I am aware of the concentration risk and will be managing it. Well, payday is coming, so its just using my March pay to add to FSL trust :)

Saturday, 5 March 2016

Nothing much has changed

On 4th Jan 2016 (the first trading day of 2016), the SPDR STI ETF was selling at $2.90. Fast forward to today, the STI ETF is $2.84 and has given dividends of 5.1 cents. So overall, little loss has been made despite the tremendous amount of news and market gyrations. 

Nothing has changed since New Year's Day

That's pretty much it, nothing much has changed since the start of the year. The narrative is still the same: Oil price is down, some economies in Asia are slowing as expected and wall street is now expecting a few rate hikes as insisted by Fed Chair, Janet Yellen.

This comes to show how important it is for us as investors to ignore the noise (gyration) of the market and focus on fundamentals and what is happening on ground.

Based on observations, I am not sanguine of our economy especially on the oil & gas and commodities sector. *My viewpoint remains unchanged since Nov 2015. Some observations I have noticed are the slowing sale of property units here (by URA's data), local companies contemplating retrenchment to rightsize and an uptick in employment hire by a particular public service sector due to increasing applications; my opinion is things may be getting worse. 

What I am doing

As well coined by a certain blogger: "Don’t fall into the trap of thinking a downturn affects all companies in the sector the same way"; it is important to sieve through beaten down industries to search for the well managed ones as evident by their history of cash flow generation and balance sheet. This is because the market may have indiscriminately sold down all stocks in a particular sector - even the well managed ones.

As such, I am eyeing a few O&G related counters and have initiated a small stake in Tiong Woon. The company specializes in cranes and have a heavy exposure to O&G customers. However, given that the company is much more conservatively geared as compared to Tat Hong (worth noting has a different customer base) and that its new HQ is now ready, I am giving it a go at 0.22 (albeit 5 lots as that was what Mr. Market was willing to sell me).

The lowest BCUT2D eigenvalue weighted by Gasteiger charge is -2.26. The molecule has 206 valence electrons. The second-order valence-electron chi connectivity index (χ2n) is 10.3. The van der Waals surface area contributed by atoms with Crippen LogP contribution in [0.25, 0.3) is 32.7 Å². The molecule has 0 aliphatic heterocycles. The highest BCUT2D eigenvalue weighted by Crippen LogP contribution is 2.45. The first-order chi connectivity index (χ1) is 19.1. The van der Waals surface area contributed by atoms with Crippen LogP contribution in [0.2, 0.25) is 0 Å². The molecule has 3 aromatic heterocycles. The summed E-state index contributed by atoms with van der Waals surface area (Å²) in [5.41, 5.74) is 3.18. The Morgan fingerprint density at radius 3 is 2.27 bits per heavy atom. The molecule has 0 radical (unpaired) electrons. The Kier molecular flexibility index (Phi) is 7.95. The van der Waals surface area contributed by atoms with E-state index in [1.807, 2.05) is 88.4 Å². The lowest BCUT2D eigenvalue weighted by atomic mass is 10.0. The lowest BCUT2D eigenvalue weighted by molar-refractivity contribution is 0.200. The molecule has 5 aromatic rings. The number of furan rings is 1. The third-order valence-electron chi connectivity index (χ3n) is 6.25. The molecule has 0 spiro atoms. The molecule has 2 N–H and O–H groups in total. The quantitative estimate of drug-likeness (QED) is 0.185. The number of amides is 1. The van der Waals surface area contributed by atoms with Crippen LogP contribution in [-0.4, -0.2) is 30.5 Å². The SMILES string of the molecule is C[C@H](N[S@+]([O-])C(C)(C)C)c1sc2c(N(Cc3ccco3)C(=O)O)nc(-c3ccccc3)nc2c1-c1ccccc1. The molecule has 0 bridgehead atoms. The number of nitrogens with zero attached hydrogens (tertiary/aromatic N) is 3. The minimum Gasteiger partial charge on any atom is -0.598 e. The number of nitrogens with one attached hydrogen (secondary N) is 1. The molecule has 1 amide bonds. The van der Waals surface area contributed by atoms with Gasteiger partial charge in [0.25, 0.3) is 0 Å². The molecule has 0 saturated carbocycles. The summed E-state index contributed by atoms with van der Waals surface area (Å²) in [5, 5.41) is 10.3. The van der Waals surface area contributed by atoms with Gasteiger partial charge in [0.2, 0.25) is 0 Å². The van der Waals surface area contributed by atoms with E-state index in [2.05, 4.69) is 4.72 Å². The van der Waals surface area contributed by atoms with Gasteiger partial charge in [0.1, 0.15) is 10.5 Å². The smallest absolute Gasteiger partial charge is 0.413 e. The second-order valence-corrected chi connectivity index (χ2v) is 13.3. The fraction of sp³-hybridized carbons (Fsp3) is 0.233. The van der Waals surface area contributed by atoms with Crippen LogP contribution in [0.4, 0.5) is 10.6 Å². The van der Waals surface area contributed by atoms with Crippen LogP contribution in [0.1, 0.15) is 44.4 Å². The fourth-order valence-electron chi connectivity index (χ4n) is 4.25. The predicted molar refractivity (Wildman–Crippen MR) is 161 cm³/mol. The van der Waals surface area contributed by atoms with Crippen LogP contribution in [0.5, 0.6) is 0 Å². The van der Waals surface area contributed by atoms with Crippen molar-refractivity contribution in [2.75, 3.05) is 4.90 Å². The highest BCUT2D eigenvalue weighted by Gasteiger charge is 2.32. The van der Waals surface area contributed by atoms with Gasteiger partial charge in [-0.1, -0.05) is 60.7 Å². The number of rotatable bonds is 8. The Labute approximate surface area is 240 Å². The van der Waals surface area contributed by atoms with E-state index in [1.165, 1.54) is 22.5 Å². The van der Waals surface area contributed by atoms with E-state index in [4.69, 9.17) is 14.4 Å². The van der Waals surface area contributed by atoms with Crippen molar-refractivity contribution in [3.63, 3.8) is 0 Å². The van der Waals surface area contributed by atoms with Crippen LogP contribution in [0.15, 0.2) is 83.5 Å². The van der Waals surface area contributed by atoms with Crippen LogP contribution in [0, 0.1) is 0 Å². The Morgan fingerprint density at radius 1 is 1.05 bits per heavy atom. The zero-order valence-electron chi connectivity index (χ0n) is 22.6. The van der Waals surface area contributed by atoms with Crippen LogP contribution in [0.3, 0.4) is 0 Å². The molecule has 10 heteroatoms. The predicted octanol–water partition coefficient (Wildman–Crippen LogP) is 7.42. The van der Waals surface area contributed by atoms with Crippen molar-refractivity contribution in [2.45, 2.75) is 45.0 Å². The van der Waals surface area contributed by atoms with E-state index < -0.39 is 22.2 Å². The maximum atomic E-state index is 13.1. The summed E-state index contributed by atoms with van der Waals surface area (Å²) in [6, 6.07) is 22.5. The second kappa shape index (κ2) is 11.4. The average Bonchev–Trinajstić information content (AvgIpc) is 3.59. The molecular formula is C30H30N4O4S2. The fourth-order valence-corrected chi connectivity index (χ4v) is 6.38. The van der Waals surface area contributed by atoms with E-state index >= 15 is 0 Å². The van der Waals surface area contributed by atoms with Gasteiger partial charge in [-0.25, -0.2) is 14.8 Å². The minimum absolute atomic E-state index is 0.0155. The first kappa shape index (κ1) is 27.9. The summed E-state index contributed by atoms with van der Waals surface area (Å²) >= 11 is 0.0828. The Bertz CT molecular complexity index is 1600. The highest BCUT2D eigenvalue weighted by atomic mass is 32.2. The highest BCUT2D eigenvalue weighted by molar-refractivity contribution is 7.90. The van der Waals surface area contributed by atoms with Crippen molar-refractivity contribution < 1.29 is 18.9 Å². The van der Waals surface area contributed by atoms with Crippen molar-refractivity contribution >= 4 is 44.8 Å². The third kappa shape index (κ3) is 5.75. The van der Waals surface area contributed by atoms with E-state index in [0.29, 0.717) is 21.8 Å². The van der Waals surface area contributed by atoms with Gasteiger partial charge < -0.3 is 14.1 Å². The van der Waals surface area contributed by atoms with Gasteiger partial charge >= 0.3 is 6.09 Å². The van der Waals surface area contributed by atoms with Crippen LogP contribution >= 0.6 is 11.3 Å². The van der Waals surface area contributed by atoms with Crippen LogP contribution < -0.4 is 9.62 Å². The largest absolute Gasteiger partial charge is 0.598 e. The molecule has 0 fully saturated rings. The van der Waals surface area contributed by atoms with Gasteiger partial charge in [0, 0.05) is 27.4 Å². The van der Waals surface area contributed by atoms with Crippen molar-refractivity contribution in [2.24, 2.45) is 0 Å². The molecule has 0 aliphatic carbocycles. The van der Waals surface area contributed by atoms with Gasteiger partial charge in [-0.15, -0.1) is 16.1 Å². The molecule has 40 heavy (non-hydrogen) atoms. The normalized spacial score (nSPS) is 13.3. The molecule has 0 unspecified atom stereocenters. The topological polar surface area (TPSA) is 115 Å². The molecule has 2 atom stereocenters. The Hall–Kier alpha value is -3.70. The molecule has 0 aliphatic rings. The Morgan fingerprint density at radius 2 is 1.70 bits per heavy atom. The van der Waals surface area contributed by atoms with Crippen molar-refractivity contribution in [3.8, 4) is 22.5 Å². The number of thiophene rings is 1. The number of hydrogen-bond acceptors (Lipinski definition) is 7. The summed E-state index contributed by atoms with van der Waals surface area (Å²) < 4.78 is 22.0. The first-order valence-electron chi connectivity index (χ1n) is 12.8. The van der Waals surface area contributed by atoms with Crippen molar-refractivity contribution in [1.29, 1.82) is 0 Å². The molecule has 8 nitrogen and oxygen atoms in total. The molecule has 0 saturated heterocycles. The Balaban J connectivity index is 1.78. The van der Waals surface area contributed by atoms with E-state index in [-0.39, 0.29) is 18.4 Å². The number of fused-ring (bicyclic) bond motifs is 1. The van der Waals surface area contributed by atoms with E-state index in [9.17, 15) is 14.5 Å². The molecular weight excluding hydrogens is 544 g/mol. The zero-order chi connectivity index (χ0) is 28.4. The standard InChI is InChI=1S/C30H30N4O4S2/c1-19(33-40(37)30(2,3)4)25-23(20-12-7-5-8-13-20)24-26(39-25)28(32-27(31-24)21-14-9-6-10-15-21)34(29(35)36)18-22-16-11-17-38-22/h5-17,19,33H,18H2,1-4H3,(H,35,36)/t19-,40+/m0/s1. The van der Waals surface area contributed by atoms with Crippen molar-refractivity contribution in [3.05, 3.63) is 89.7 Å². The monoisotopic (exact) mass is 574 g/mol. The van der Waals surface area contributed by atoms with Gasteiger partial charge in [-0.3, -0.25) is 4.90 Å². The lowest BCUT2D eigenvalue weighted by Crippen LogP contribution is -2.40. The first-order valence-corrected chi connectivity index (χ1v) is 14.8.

Similarly, I have accumulated FSL trust despite the lower tanker rates vis-a-vis 3 months ago. The company is on the right track in downsizing its debts and is generating strong cash flow. I expect it to generate 70 mil in operating cashflow, which means an estimated free cash flow of 14 mil (current market cap of 93 mil). Of course, I am mindful that its operating cash flow will be dependent on the market conditions of tanker's market rates.

"Shorting" the market

Instead of daring to short the market via CFD, I have decided to hold more cash to reflect my bearishness. In the recent run up, I have decided to divest from Accordia and some stake in Silverlake Axis. From Silverlake's cash flow, the company is just about able to sustain its annual dividend of 3 cents. Hence at the selling price of 0.615, my opinion is that it is just about fairly valued at 4.8% yield. The price is right and it is time to convert some of these investment into cash. 

This is my way of "shorting" the market - accumulating cash. The growth of my ready to access cash is now at $100,000.  That does not mean I will be trigger happy and purchase any falling knife. Discretion in purchases is still important and targeting companies with a strong/clean balance sheet and operating well under a conservative/good management (be it in a distress or "recession proof" industry) is what I will still have to do.